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Natural Toxins in Foods - Food is filled with Natural chemical that are essential to our health, but some foods include potentially unsafe substance called natural toxins. Most natural toxins happen naturally in just few foods and other natural toxins are produced when the food is damaged or when mould or fungi growth on the food, First natural toxins produced by fungi: Example Mycotoxins. Mycotoxins The Mycotoxins are metabolites of mould which may infect foods, animal feeds and that happen to be toxic to human. The study of Mycotoxins, and the legislation associated with their control are based on them being considered as adulterant of foods and animal feeds....   [tags: Food Science]
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2002 words
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Effect of Organic Farming on Soil Nutrients and Structure - Effect of Organic Farming on Soil Nutrients and Structure Works Cited Missing Since the 1970s, the agribusiness and agrochemical industries have been aware of a growing problem: as the global population soars, soils around the world are becoming less suitable for farming as a result of erosion, nutrient depletion, and structural degradation. In the United States, about 60,000 farmers have abandoned the "conventional" system which relies on chemical fertilizers and pesticides, and adopted the organic farming systems that allowed areas of China and India to be successfully farmed for 4,000 years (Reganold et al., 1990, p....   [tags: Agriculture Agricultural Essays] 1321 words
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Practical Work Survey for Organism Identification in University of Greenwich Medway, Kent - I. Introduction Plants play a vital role for life existed on Earth. There are many types of plant species, which can be, distinguish by leaf shape, size of flower and petals (Cope et al. 2012). Kent and Cooker (1992) stated that identification of plant through special characteristic and physiological structure that the taxonomic nomenclature has applied in botanical flora. A quadrat surveys conducted surrounding the University of Greenwich at Medway, which focused to identify the plant in a grassland area and invertebrate....   [tags: bacterial action in proteins] 2741 words
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Lignocellulosic Biomass is Promoted and an Alternative Feedstock Source for Biofuel - Lignocellulosic biomass is currently being promoted as an alternative feedstock source for the production of biofuel. Naturally occurring lignocellulosic biomass is abundant especially in plant cell walls, but is recalcitrant and resistant to degradation. Two main obstacles in cellulose breakdown are: cellulose in crystalline form cannot be degraded efficiently by cellulases and the presence of lignins that prevent access of cellulose to enzyme. In nature, the degradation of lignocellulosic biomass is catalysed by enzymes from various microorganisms such as saprophytic fungi and bacteria [Alvira et al 2010]....   [tags: cellulase, genetic, enzyme production] 696 words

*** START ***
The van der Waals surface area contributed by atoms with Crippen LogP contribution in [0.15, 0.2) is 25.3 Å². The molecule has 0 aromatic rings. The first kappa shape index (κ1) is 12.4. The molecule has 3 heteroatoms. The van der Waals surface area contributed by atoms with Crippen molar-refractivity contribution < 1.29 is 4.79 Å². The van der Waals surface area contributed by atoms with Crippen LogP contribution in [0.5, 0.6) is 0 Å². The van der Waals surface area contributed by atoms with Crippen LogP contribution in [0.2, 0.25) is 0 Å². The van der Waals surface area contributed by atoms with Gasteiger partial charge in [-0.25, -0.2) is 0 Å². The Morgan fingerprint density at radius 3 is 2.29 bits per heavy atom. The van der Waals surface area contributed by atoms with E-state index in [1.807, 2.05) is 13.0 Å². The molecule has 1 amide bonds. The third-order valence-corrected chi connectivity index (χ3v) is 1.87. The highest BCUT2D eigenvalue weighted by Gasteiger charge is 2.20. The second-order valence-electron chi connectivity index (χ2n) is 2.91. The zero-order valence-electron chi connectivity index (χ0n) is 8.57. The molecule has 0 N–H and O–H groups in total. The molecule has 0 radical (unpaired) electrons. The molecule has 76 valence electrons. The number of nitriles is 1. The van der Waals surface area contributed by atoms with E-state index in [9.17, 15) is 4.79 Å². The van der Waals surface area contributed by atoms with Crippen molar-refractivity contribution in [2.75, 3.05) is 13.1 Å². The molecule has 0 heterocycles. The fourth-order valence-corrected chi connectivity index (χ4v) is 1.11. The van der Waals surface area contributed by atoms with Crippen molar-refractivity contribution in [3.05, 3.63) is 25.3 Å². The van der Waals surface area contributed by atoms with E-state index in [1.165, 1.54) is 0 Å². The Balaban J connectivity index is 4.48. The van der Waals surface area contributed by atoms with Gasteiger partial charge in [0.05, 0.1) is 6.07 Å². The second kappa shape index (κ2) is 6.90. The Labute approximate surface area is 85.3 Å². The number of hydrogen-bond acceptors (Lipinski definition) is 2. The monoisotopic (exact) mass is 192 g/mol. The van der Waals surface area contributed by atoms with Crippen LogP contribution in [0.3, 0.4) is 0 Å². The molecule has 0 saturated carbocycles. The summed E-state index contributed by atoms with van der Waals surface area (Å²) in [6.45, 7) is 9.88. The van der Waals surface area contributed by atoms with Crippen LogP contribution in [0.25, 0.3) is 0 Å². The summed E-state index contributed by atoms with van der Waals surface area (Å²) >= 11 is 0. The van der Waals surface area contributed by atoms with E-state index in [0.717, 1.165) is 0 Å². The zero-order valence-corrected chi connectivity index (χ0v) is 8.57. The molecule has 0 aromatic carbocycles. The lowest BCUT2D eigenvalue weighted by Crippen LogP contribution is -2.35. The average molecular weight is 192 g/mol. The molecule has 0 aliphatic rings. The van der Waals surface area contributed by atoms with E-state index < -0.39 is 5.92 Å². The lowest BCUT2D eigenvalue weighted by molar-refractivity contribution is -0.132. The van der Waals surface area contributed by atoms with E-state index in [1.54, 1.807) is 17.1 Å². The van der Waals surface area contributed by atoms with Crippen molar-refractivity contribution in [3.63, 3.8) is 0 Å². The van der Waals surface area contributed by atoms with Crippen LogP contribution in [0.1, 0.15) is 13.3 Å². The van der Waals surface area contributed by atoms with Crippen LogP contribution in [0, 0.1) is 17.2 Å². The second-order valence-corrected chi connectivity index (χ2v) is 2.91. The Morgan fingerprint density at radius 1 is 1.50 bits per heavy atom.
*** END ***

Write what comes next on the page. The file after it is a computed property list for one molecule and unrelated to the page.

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Endophytic Microorganisms that Redise on the Tissues of Living Plants - Two compounds from cultivation of the endophytic fungus Penicillium sp of leaves of kunyit putih (Curcuma zedoaria (Berg) Roscoe ) have been isolated. The endophytic fungus was cultivated on 5 L of Potatos Dextose Broth (PDB) medium at room temperature (no shaking) for 3 weeks. The cultures were then extracted with ethyl acetate to afford 3.0 g of residue after removal of the solvent under reduced pressure. The extract was separated and purified by silica gel column chromatography (CC) and afforded two pure compounds as yellow oil (compound 1) and yellow crystal ( compound 2)....   [tags: cultivation, endophytic fungus, penicillium]
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1916 words
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Germs, Genes and Civilization by David Clark - David Clark the author of the book Germs, Genes and Civilization explains the importance of diseases and epidemics through history. Though most diseases and epidemics have played a huge role in creating history, most have gone unnoticed. Clark argues that there are positives and negatives effects that have affected our growing world due to pestilence. Clark explains that disease is a relatively new theory that evolved with growing cities and agriculture. With growth in industry and agriculture came pestilence, which has affected history positively and negatively....   [tags: human genome, epidemic]
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908 words
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Whats Hot, Whats Not? - Every fall, homeowners have the same problem: dead leaves. Trees shed leaves and taint once perfected lawns. To get rid of these leaves, people rake the leaves and assemble them into large piles that trucks come and remove. If these piles are left long enough, they will heat up. On a cold day, steam can be seen rising from these piles of leaves. But why does it do this. Decomposition is the breaking down of a substance into parts that it was made of. Microorganisms break down organic matter while composting and making carbon dioxide, water, heat, and humus....   [tags: essays research papers] 987 words